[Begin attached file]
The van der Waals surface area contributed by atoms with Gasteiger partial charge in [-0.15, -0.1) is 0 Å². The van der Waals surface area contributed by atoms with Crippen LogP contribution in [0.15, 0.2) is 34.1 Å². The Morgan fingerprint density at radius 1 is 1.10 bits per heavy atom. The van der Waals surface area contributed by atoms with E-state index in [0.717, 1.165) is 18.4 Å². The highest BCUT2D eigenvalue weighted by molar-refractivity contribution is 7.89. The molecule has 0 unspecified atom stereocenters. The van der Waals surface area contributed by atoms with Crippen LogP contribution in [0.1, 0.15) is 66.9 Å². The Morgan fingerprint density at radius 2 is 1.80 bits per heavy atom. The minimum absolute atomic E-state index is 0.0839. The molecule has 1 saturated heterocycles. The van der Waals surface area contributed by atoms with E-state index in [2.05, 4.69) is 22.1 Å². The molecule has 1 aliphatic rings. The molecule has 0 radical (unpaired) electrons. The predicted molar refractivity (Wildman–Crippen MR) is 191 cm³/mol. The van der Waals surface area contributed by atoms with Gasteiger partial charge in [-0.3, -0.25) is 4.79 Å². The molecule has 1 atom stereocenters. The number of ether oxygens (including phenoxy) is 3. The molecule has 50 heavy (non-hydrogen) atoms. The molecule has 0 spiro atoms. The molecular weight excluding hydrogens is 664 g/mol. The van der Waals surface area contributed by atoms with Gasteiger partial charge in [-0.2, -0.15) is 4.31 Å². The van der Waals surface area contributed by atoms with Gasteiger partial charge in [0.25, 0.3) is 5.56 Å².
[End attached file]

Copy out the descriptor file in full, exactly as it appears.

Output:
The van der Waals surface area contributed by atoms with Gasteiger partial charge in [-0.15, -0.1) is 0 Å². The van der Waals surface area contributed by atoms with Crippen LogP contribution in [0.15, 0.2) is 34.1 Å². The Morgan fingerprint density at radius 1 is 1.10 bits per heavy atom. The van der Waals surface area contributed by atoms with E-state index in [0.717, 1.165) is 18.4 Å². The highest BCUT2D eigenvalue weighted by molar-refractivity contribution is 7.89. The molecule has 0 unspecified atom stereocenters. The van der Waals surface area contributed by atoms with Crippen LogP contribution in [0.1, 0.15) is 66.9 Å². The Morgan fingerprint density at radius 2 is 1.80 bits per heavy atom. The minimum absolute atomic E-state index is 0.0839. The molecule has 1 saturated heterocycles. The van der Waals surface area contributed by atoms with E-state index in [2.05, 4.69) is 22.1 Å². The molecule has 1 aliphatic rings. The molecule has 0 radical (unpaired) electrons. The predicted molar refractivity (Wildman–Crippen MR) is 191 cm³/mol. The van der Waals surface area contributed by atoms with Gasteiger partial charge in [-0.3, -0.25) is 4.79 Å². The molecule has 1 atom stereocenters. The number of ether oxygens (including phenoxy) is 3. The molecule has 50 heavy (non-hydrogen) atoms. The molecule has 0 spiro atoms. The molecular weight excluding hydrogens is 664 g/mol. The van der Waals surface area contributed by atoms with Gasteiger partial charge in [-0.2, -0.15) is 4.31 Å². The van der Waals surface area contributed by atoms with Gasteiger partial charge in [0.25, 0.3) is 5.56 Å².